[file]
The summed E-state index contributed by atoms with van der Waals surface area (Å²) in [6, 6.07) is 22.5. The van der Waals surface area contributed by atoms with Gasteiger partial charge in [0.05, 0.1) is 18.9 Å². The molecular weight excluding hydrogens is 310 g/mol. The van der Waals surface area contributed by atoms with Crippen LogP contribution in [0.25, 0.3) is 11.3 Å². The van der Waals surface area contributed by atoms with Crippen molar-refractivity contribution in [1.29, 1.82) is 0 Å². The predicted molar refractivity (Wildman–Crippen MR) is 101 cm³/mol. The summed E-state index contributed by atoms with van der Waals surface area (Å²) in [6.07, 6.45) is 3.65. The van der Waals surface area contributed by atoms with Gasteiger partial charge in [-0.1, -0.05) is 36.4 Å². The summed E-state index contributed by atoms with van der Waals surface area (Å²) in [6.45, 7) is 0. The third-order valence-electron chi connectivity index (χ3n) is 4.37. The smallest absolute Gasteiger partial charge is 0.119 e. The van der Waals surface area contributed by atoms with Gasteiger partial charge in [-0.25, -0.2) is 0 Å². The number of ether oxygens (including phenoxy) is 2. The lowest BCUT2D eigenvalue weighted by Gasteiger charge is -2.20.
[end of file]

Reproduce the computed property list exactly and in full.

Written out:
The summed E-state index contributed by atoms with van der Waals surface area (Å²) in [6, 6.07) is 22.5. The van der Waals surface area contributed by atoms with Gasteiger partial charge in [0.05, 0.1) is 18.9 Å². The molecular weight excluding hydrogens is 310 g/mol. The van der Waals surface area contributed by atoms with Crippen LogP contribution in [0.25, 0.3) is 11.3 Å². The van der Waals surface area contributed by atoms with Crippen molar-refractivity contribution in [1.29, 1.82) is 0 Å². The predicted molar refractivity (Wildman–Crippen MR) is 101 cm³/mol. The summed E-state index contributed by atoms with van der Waals surface area (Å²) in [6.07, 6.45) is 3.65. The van der Waals surface area contributed by atoms with Gasteiger partial charge in [-0.1, -0.05) is 36.4 Å². The summed E-state index contributed by atoms with van der Waals surface area (Å²) in [6.45, 7) is 0. The third-order valence-electron chi connectivity index (χ3n) is 4.37. The smallest absolute Gasteiger partial charge is 0.119 e. The van der Waals surface area contributed by atoms with Gasteiger partial charge in [-0.25, -0.2) is 0 Å². The number of ether oxygens (including phenoxy) is 2. The lowest BCUT2D eigenvalue weighted by Gasteiger charge is -2.20.